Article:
The Wolf of Wall Street is surprisingly thought-free


Directed by Martin Scorsese. Starring Leonardo DiCaprio and Jonah Hill. Rated 18A.

Greed is bad! Greed is bad! Now, keep repeating that for three hours, while picturing all the fun you’d have with a mountain of money, and you pretty much have The Wolf of Wall Street.

Of course, when the filmmaker is Martin Scorsese and the star is Leonardo DiCaprio, the eye will be well occupied even when the mind wanders elsewhere, as is bound to happen, given the surprisingly thought-free script from Terence Winter, one of the main minds behind The Sopranos and Boardwalk Empire. He adapted his tale, rather uncritically, from the memoirs of Jordan Belfort, a small-time scammer who, in the 1980s and ’90s, managed to hustle from thousands of working schnooks.

DiCaprio plays Belfort, initially seen as a wide-eyed innocent taken under the wing of an experienced Wall Street maven, played brilliantly by Matthew McConaughey in a couple of largely improvised scenes. Unfortunately, those are the film’s best moments, and the last in which you feel any sympathy for Belfort.

After the stock-market crash of 1987, he starts over with penny stocks on Long Island, and acquires a right-hand man, played with buck-toothed-lapdog geekiness by Jonah Hill. As he clambers up the food chain, Jordan dumps his frowzy ethnic wife in favour of a blond vixen (Pan Am’s Australia-born Margot Robbie) to go with his mansion, sports cars, 137-foot yacht, and all the blow that can be FedExed from Bolivia

In short, Belfort’s a major jerk and you can’t wait to see him taken down. Oh, but wait you do, while watching scene after repetitive scene with the overamped tycoon exhorting his fist-pumping troops to be even more mercenary with the suckers they reel in. These pseudosatirical rallies are staged energetically, complete with naked ladies and flying dwarves. Even as feds close in on the operation, nothing like reflection or insight is offered. Instead, we get long bouts of Quaalude-inspired humour (can there be slow slapstick?) and the principals ad-libbing macho riffs on what we’ve already seen. You walk out wondering who the real suckers are.

Comments (3) Add New Comment
out at night
Ooh, Ken, too bad you didn't understand this movie!

It's as much a classical, Dantean journey of the soul as Casino or Goodfellas, only with a different class of criminal. It's a direct-hit indictment of a group of individuals (the self-professed Masters of the Universe who populate Wall Street) whose venality, rapacious greed and spoiled, frat-boy on a bender behaviour puts them up for grabs for a moralist like Scorcese to take down, and hard! The movie's righteous indignation and fuck you to the 1 per cent bastards who are ruining this planet should be compared to a Hieronymus Bosch painting or a particularly scathing and nasty passage from Naked Lunch, not conventional movies that require us to feel "sympathy" for main characters and other such conventions that have long outworn their usefulness. This is some radical cinema and you thought you were watching a Moo-vee so that's what you're trying to review.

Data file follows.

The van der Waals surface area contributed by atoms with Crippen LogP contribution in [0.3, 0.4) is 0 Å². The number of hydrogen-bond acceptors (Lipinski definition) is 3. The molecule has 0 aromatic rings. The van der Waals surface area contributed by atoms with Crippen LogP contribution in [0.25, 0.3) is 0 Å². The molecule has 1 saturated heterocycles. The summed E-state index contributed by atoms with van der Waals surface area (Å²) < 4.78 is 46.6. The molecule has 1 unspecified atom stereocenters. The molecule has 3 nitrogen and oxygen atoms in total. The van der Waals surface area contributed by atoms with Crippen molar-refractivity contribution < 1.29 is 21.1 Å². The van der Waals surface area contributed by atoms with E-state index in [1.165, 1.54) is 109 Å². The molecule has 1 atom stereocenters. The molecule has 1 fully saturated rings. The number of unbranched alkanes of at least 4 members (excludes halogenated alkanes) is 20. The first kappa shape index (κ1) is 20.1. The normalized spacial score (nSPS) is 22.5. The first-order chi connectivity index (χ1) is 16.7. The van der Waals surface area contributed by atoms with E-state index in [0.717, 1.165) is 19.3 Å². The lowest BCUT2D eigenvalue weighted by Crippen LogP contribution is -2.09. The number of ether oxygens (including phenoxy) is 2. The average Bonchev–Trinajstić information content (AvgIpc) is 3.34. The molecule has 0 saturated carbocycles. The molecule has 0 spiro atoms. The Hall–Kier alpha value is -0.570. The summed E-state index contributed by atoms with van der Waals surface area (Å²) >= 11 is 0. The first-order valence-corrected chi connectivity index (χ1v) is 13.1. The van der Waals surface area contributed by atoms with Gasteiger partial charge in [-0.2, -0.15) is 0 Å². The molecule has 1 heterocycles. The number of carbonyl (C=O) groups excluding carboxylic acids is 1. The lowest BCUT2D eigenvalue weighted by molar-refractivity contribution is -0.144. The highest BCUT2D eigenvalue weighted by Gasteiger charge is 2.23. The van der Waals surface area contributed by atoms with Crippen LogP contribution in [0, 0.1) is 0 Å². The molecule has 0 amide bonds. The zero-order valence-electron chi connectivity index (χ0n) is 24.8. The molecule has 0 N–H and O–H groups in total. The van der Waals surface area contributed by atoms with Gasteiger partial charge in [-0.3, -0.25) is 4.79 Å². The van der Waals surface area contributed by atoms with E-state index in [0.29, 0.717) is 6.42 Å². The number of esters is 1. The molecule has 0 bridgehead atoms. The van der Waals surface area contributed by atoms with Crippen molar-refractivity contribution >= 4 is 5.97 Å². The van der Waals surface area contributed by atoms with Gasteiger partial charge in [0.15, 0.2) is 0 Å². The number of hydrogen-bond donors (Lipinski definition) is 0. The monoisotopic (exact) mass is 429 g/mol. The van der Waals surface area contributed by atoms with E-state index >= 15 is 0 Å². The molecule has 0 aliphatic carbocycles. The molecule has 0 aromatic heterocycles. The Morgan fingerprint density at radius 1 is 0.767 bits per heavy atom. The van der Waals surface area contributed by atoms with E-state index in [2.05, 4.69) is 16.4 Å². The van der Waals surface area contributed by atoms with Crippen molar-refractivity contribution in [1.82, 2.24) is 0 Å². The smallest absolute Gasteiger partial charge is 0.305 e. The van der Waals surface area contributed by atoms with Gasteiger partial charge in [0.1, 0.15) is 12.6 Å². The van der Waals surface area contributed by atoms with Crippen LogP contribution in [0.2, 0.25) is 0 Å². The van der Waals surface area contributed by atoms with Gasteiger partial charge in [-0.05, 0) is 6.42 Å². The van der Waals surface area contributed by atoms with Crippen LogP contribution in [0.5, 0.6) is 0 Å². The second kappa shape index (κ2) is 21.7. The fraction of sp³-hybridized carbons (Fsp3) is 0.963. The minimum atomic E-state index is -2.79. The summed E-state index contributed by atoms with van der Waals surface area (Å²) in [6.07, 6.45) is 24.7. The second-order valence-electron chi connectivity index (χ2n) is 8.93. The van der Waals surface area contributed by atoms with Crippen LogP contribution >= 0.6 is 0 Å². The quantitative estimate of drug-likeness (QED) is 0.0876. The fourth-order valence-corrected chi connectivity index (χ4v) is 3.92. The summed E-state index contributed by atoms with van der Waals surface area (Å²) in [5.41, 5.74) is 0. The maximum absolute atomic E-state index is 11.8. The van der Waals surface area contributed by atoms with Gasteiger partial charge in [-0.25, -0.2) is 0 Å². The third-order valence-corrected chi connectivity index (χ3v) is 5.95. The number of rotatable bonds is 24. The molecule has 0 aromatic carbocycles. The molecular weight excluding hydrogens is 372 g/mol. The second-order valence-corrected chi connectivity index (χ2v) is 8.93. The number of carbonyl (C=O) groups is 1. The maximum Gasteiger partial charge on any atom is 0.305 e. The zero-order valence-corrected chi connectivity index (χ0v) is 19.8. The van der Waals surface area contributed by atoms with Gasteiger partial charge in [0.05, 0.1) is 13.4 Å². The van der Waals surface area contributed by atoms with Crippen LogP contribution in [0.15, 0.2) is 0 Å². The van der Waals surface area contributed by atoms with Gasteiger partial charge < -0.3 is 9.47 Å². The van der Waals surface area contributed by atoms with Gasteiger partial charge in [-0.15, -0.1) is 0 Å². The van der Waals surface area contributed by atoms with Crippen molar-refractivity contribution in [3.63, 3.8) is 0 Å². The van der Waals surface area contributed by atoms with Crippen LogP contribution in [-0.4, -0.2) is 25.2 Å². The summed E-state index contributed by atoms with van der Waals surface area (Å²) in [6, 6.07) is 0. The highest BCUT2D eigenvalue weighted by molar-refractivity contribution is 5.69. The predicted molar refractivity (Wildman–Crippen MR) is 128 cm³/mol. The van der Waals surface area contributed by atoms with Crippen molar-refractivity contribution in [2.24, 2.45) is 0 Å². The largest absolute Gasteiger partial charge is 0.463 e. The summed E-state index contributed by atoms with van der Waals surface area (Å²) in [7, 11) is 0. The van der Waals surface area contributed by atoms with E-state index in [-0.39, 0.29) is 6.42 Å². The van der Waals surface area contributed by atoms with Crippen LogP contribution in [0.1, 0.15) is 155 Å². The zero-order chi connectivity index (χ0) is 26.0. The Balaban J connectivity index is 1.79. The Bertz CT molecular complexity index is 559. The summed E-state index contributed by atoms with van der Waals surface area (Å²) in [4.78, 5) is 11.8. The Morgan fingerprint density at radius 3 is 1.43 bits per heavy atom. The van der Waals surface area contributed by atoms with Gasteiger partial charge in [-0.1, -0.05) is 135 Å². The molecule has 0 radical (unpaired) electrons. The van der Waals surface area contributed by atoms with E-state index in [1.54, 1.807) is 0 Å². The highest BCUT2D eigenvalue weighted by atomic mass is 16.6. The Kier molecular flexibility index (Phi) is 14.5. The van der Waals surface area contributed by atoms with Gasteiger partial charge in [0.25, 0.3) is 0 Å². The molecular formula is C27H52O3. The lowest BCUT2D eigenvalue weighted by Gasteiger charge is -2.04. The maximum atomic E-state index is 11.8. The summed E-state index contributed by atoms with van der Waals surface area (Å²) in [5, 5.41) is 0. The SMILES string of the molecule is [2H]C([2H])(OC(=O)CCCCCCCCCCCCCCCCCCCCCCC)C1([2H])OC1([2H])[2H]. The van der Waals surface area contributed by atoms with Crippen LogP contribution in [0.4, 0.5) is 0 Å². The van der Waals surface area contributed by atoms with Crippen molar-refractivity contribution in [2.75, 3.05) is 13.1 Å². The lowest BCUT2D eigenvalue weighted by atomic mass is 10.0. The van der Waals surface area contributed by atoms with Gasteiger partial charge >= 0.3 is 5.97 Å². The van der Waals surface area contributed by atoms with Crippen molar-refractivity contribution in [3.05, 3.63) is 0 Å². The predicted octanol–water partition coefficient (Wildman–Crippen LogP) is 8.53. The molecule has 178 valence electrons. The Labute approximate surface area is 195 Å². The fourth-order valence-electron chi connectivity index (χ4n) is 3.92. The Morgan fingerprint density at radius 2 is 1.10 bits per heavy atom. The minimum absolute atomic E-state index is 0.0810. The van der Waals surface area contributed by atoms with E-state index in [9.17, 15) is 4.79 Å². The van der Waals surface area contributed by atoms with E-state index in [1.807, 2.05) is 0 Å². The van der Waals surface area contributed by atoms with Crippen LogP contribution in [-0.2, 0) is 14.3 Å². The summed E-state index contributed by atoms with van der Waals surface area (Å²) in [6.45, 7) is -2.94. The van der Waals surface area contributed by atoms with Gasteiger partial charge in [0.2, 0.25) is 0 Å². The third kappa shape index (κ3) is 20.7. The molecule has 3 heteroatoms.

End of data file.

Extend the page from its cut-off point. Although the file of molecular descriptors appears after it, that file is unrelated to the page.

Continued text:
Rating: +5
A. MacInnis
Well, it breaks no new ground (aside from Jonah Hill's penis: first glimpse of a hard-on in a Martin Scorsese film?) but it's no more "thought-free" than Goodfellas or Casino, and that 'lude fight is very, very funny... I truly enjoyed this film and the packed house at Metrotown (on a Sunday!) seemed to feel the same. But then, I just emerged from a few years of skepticism about Scorsese (I hated Shutter Island, was so-so on The Departed, and ignored The Aviator for five years before finally seeing it and loving it). I'm grateful he's still around making movies like this!
Rating: +1
out at night
I thought the 'lude race was high art. You had one entangled and another choking, both on their own excesses, both desperately combating AND rescuing/being rescued by the another. Funny, definitely, but did you dig the meaning? Did you get where this movie is at? Sure, funny scene, but amid the hyucks there is a montage worthy of Godard. Dicaprio wrestling with the phone and its cords is the loacoon!
Rating: -3
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